The initial phase of the PD process is dominated by participants with little interest in advancing to higher levels. They do not seek public office; they simply wish to pursue their private lives in peace. Thus, the most powerful human dynamic during the first phase (i.e., Level 1 and for some levels thereafter) is a desire by the majority of the participants to select someone who will represent them. The person so selected is more apt to be someone who is willing to take on the responsibility of going to the next level than someone who actively seeks elevation to the next level, but those who do actively seek elevation are not inhibited from doing so.
As the levels increase, the proportion of disinterested parties diminishes and we enter a second phase. Here, participants that advance are marked, more and more, by an inclination to seek further advancement. Thus, the powerful influence of self-interest is integrated into the process.
The pursuit of self-interest is a powerful force. Allowed free rein, it can produce an anti-social menace. However, when it is an advantage for an individual to be recognized as a person of principle, their natural tendency to pursue their own interest will guide them away from improper acts. The PD process gives candidates a career-controlling incentive to maintain their integrity. Their own self-interest provides the motivation.
Those who actively seek selection must persuade their triad that they are the best qualified to represent the other two. While that is easy at the lower levels, it becomes more difficult as the process moves forward and participants are matched with peers who also seek advancement. The competitors will seek out any hint of impropriety and will not overlook unsuitable behavior. Thus, Practical Democracy harnesses the pursuit of self-interest by making integrity an absolute requirement in candidates for public office.
The process is inherently bi-directional. Because each advancing participant and elected official sits atop a pyramid of known electors, questions on specific issues can easily be transmitted directly to and from the electors for the guidance or instruction of the official. This capability offers those who implement the process a broad scope, ranging from simple polling of constituents to referenda on selected issues and recall of an elected representative.
This table illustrates the process for a community of 25,000 voters. For simplicity, it omits interest group considerations and assumes each triad selects a candidate. The process is shown through 7 levels. Those who implement the process will determine the number of levels necessary for their specific application.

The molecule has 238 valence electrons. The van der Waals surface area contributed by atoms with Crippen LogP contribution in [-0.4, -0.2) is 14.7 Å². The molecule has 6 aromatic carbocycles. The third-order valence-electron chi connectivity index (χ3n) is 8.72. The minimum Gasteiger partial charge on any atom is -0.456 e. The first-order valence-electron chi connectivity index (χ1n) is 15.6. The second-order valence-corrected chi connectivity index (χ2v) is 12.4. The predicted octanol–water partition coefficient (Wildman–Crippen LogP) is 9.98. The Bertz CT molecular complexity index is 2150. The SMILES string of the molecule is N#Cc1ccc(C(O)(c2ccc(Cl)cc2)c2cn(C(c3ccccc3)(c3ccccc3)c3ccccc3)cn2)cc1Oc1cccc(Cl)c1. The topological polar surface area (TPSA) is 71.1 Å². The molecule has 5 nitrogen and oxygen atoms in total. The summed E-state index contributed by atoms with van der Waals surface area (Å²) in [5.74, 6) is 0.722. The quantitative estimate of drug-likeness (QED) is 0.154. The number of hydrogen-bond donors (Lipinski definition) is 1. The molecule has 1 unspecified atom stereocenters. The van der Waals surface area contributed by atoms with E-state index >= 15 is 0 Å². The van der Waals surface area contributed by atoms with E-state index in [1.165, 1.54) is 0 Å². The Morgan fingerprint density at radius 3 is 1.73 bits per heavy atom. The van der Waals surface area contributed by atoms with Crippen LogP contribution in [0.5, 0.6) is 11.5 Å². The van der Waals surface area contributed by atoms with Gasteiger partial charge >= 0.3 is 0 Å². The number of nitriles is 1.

- If the number of candidates does not divide equally into triads, any candidates remaining are overflow. Level 1 is a special case. When there is overflow at Level 1, the extra person(s) automatically become candidates at Level 2. Thereafter, when there is overflow at any level, the number of people needed to create a full triad are selected at random from the people who were not selected at the previous level.
- To avoid patronage, appointive offices, including cabinet positions, must be filled using candidates that reached the final levels but were not selected to fill elective offices.
Time Lapse Example
To give a very rough idea of the time lapse required for such an election, we will hypothesize triad lives of 5 days for each level. To illustrate, we will start triad lives on a Wednesday and have them report their selection on a Monday. In a 7-level election (like the one shown above), the process would complete in 49 days:
Cost And Time Consumption
The cost of conducting an election by this method is free to the participants, except for the value of their time, and minimal to the government. The length of time taken to complete an election is much shorter than the time required by campaign-based partisan systems. Even in California, with a voting-eligible population of about 22,000,000, the process would complete in about 12 levels, 145 calendar days.
From the perspective of those not motivated to seek public office, it is worth noting that, as each level completes, two-thirds of the participants can resume their daily lives without further electoral obligation. At the same time, they retain the ability to guide or instruct their representatives to the extent and in the manner provided by those who implement the process. (See “Bi-Directionality”, above)
We’ve looked at the background for a different way of selecting our representatives in government and the method we’ll use to make the selections. In my next article, we’ll think our way through how a possible implementation would work.